Mains Marks Booster     4th August 2023        
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Interesting Fact: The unification of Italy faced numerous challenges, including opposition from foreign powers and internal conflicts. The Papal States, which were under the control of the Pope, posed a significant obstacle to unification, and their integration into the Kingdom of Italy marked a critical milestone in the process.


 The unification of Italy took place in two stages:

    • Gaining independence from Austria, and
    • Uniting the independent Italian states into a single entity.
  • Giuseppe Mazzini, a revolutionary, formed an organisation called Young Italy in 1831, aiming for Italian unification under a liberal government.
  • From 1831 onwards, Young Italy repeatedly attempted revolts against the Monarchy but all of them failed to establish a democratic and united Italy.

Role of 1848 Revolts

  • The 1848 revolts in Italy were led by intellectuals and liberals who opposed Austrian control and sought a liberal government.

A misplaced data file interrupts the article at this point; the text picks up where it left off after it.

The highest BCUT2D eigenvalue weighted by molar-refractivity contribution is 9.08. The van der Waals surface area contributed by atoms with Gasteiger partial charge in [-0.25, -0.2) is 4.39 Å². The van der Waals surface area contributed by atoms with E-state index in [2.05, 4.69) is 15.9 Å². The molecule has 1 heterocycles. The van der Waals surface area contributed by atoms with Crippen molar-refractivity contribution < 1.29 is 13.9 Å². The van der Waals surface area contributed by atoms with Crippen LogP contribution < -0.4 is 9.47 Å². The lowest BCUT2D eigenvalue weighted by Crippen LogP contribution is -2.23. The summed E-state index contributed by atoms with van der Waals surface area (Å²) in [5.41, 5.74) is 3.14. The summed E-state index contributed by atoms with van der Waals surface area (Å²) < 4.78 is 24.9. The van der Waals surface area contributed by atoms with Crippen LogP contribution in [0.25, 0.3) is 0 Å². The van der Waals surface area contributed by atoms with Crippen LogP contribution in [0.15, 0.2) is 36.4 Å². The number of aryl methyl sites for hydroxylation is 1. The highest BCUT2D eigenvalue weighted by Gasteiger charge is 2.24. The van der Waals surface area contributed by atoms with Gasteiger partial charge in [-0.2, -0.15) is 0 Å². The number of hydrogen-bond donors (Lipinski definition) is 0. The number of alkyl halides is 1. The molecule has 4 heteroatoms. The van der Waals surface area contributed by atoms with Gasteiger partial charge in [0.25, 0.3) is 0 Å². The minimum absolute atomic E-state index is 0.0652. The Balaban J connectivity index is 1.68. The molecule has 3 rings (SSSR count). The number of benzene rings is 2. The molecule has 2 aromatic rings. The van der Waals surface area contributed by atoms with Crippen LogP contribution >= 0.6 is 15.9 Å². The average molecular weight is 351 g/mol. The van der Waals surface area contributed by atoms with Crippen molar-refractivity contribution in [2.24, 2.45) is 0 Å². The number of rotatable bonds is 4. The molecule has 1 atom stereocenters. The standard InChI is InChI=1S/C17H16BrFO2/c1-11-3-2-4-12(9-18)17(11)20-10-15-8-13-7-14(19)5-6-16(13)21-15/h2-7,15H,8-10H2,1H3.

• While these revolts brought about democratic reforms, they did not achieve independence from Austria or the consolidation of the Italian states.

Unification through Bismarck-like Policy of Prime Minister Cavour:

  • Prime Minister Count Cavour's Policy: After the 1848 revolts, Prime Minister Count Cavour of the Italian State of Sardinia pursued a policy similar to that of Bismarck in Germany.
  • Alliance with France and War against Austria: In 1859, Sardinia formed an alliance with France and waged war against Austria, liberating several Italian states from Austrian rule.
  • Unification under the Monarchy of Sardinia: Most of these states were united under the monarchy of Sardinia, except for Venetia, the Kingdom of the Two Sicilies, and the Papal States.
  • Liberation of the Kingdom of the Two Sicilies: The Kingdom of the Two Sicilies was liberated by revolutionary fighters led by Garibaldi and incorporated into the Sardinian monarchy in 1860.
  • Annexation of Venetia: In 1866, Italy annexed Venetia during the Austro-Prussian War.
  • Rome under Papal Rule: Rome, the capital of the Papal States, remained under the direct rule of the Pope and was protected by French troops.
  • Annexation of Rome and Completion of Unification: In 1870, Rome was annexed by Italy, completing the unification process.
Unification through Bismarck-like Policy of Prime Minister Cavour:


  • The unification of Italy brought together disparate regions, cultures, and identities into a single nation-state, laying the foundation for the modern Italian state.
  • While challenges and tensions persist, the unification of Italy remains a symbol of the power of nationalism, the pursuit of self-determination, and the aspiration for a united and prosperous nation.
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